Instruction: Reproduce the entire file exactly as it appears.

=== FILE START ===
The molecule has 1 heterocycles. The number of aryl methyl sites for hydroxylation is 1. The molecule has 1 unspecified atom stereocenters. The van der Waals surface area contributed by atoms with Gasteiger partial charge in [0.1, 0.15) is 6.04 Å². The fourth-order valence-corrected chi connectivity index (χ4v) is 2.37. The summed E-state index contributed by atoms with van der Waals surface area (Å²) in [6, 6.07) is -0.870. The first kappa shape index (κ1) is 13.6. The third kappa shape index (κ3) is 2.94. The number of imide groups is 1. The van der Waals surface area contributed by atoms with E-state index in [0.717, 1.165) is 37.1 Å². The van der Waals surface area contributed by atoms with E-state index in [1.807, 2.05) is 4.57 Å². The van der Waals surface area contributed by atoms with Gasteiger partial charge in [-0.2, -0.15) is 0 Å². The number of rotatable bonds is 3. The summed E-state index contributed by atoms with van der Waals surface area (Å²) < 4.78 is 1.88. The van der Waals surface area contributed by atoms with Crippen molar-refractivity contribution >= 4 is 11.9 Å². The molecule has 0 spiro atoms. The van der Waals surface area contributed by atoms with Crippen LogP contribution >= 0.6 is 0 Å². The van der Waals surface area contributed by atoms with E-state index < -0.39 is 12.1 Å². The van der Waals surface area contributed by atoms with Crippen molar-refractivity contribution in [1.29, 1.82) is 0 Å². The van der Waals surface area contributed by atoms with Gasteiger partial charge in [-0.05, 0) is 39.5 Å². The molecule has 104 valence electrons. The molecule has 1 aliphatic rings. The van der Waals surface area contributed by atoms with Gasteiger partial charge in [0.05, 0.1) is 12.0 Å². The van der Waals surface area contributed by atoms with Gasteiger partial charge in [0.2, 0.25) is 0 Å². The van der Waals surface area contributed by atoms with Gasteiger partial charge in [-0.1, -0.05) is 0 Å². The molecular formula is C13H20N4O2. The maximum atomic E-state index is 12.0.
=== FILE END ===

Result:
The molecule has 1 heterocycles. The number of aryl methyl sites for hydroxylation is 1. The molecule has 1 unspecified atom stereocenters. The van der Waals surface area contributed by atoms with Gasteiger partial charge in [0.1, 0.15) is 6.04 Å². The fourth-order valence-corrected chi connectivity index (χ4v) is 2.37. The summed E-state index contributed by atoms with van der Waals surface area (Å²) in [6, 6.07) is -0.870. The first kappa shape index (κ1) is 13.6. The third kappa shape index (κ3) is 2.94. The number of imide groups is 1. The van der Waals surface area contributed by atoms with E-state index in [0.717, 1.165) is 37.1 Å². The van der Waals surface area contributed by atoms with E-state index in [1.807, 2.05) is 4.57 Å². The van der Waals surface area contributed by atoms with Gasteiger partial charge in [-0.2, -0.15) is 0 Å². The number of rotatable bonds is 3. The summed E-state index contributed by atoms with van der Waals surface area (Å²) < 4.78 is 1.88. The van der Waals surface area contributed by atoms with Crippen molar-refractivity contribution >= 4 is 11.9 Å². The molecule has 0 spiro atoms. The van der Waals surface area contributed by atoms with Crippen LogP contribution >= 0.6 is 0 Å². The van der Waals surface area contributed by atoms with E-state index < -0.39 is 12.1 Å². The van der Waals surface area contributed by atoms with Crippen molar-refractivity contribution in [1.29, 1.82) is 0 Å². The van der Waals surface area contributed by atoms with Gasteiger partial charge in [-0.05, 0) is 39.5 Å². The molecule has 104 valence electrons. The molecule has 1 aliphatic rings. The van der Waals surface area contributed by atoms with Gasteiger partial charge in [0.05, 0.1) is 12.0 Å². The van der Waals surface area contributed by atoms with Gasteiger partial charge in [0.2, 0.25) is 0 Å². The van der Waals surface area contributed by atoms with Gasteiger partial charge in [-0.1, -0.05) is 0 Å². The molecular formula is C13H20N4O2. The maximum atomic E-state index is 12.0.